And Hayek makes the astonishing statement that an issuer could keep his private currency stable by limiting the issues. Now such limitation would have no meaning whatever so far as the value of the privately issued monies is concerned, except in relation to the known assets of the issuer and his reputation for honesty. If I issued a million hazlitts and Nelson Rockefeller issued a million rockefellers, there’s no question—even if I had announced that I’d limited my issue to a million hazlitts—there’s no doubt that regardless of that, Rockefeller’s currency would sell at a far higher rate than mine. Why? Because it is known—or at least suspected—that I haven’t got the resources that Rockefeller has.

Now all right, suppose I’ve got a rockefeller; what’s it worth? What can I get for it? Hayek says it might be made convertible either into German marks or into Swiss francs. But holders would then consult the daily exchange ratio and convert it into whichever was the dearer, and then buy whichever national currency was cheaper, and they’d trade your currency out of existence in no time flat, no matter how rich you were. So you have to make your private money convertible into one thing, not into either of two things. You can’t do that. And if it’s convertible only into Swiss francs, then it’s a superfluous Swiss franc. It’s amazing to me that Hayek, who’s so sophisticated on monetary matters, should make this proposal.

LR: About Hayek, when did you first meet?

Hazlitt: Well, I first met him in 1947. John Chamberlain happened to mention to me that there was a very important book coming out by Hayek—The Road to Serfdom. So I asked to do the review for the Times. I was bowled over by the book, and I wrote a review saying it was the most important political book of this generation. When the book editor of the Sunday Times Book Review gave it to me, we both assumed I was writing it for the back pages. But when he saw it called the “most important exposition of liberty since John Stuart Mill” he put the review on the front cover. The University of Chicago Press had printed only 3000 copies, but when it got a first‐​page review in the New York Times it immediately became a best seller and in a week the publishers were out of copies.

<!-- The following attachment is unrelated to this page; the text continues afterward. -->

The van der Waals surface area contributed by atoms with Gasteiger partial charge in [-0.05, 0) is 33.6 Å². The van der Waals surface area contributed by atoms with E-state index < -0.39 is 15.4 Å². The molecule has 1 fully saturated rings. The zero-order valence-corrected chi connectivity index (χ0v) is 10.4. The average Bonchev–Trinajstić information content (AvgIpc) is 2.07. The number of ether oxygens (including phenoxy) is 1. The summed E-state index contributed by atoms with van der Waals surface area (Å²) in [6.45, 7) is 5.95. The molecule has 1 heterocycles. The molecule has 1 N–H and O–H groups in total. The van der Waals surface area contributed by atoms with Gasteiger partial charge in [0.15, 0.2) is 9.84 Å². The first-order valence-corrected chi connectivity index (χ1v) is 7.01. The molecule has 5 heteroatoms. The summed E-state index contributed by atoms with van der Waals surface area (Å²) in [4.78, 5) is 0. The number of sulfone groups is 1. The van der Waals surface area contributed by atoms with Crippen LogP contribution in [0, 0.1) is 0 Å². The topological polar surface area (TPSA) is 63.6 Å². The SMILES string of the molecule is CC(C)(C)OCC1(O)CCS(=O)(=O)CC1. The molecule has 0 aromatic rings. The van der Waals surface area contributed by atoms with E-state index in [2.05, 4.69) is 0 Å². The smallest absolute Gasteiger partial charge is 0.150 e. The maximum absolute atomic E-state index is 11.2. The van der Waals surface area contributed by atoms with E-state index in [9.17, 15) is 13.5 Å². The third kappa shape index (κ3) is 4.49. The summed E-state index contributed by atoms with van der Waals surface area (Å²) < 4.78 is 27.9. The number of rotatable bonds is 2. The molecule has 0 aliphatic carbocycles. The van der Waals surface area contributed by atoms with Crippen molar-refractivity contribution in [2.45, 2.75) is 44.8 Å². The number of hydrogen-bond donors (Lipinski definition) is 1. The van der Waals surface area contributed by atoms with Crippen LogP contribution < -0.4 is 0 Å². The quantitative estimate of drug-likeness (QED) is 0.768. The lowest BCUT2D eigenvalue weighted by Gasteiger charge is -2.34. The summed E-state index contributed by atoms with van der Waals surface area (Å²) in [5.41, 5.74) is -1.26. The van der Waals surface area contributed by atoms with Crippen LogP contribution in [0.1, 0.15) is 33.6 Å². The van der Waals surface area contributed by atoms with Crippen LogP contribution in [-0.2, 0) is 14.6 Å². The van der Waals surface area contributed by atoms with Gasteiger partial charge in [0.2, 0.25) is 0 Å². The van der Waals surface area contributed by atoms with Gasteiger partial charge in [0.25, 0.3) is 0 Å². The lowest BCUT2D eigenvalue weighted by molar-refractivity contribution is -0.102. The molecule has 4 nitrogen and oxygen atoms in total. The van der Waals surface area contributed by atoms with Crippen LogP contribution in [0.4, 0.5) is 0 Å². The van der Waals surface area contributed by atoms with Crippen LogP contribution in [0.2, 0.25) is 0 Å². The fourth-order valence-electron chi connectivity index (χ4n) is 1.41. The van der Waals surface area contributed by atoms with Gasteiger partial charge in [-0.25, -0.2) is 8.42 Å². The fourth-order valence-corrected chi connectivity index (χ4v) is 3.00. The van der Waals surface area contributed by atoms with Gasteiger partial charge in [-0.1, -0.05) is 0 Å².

Then, in 1947, Hayek invited about 43 writers and scholars to Switzerland for the first conference of the Mont Pelerin Society. It was not a society then; it was a meeting of libertarians and became a society. That’s when I first definitely remember meeting him.

LR: You also know Hayek’s fellow free marketeer and Nobel Laureate, Milton Friedman. How would you contrast their approaches?

Hazlitt: Well, Milton has always been very sure of himself. He’s a very clear writer, a very easily readable writer. He has a very vigorous mind. But Hayek’s has always been more an exploring mind, more a mind that is not certain that he knows all the answers and in fact changes his answers frequently. He’s also a much more subtle writer, and a much more difficult writer to read partly because of stylistic reasons. His sentences are sometimes endless. I think that Hayek’s influence will be felt much longer than Milton’s though, because although Milton is a beautifully lurid writer, and a first‐​rate debater, what he’s contributed to economics is more questionable. In his monetary theories, he is, curiously enough, a statist. In spite of the fact that in everything else he is for the free market, when he comes to money, he’s a complete statist. He believes that control of the supply of money should be left entirely in the hands of the state. And his theory keeps changing all the time. Sometimes he’s advocated zero increase in the money supply, sometimes 2%, sometimes 4–5-6%—I think 6% is the highest he’s openly gone—and in one essay, he even said, “well, I really think I’m coming back to 2%. 2% for the long run will be good. But on the other hand, I would advocate 5%.” I think that Hayek’s influence will be more deepseated and longer lasting than Milton’s.

LR: Do you think his influence will help move us closer to a free society?

Hazlitt: Yes, it’s always possible. There are even signs of this happening in the near future—not here, where we’re going into deeper and deeper controls—but there are signs of such change in England and Sweden. In Sweden, they threw the Socialists out, but their successors haven’t had the nerve to do anything. And the Socialists may even reform themselves and learn some lessons. They’re doing that to a certain extent. And of course, there’s much greater freedom in Russia than there used to be, because we now hear about the dissenter—we never used to hear about dissenters. Again, in China, they are rebelling publicly against the worship of Mao. They’re trying to restore a certain normality, a certain pragmatism, a certain peace, and even some incentives.

LR: What would the world be like if it were free? What would a free society be like?

Hazlitt: I can only say that it would be free, and that freedom is a value in itself. Freedom would liberate the creative energies of people in all directions. You can’t foresee what they would do, what they would develop. I assume this freedom would not be the freedom to aggress against one’s neighbors, but all other freedoms. Such freedom, to repeat, would liberate creative energies everywhere. We can’t foretell or foresee what that would produce.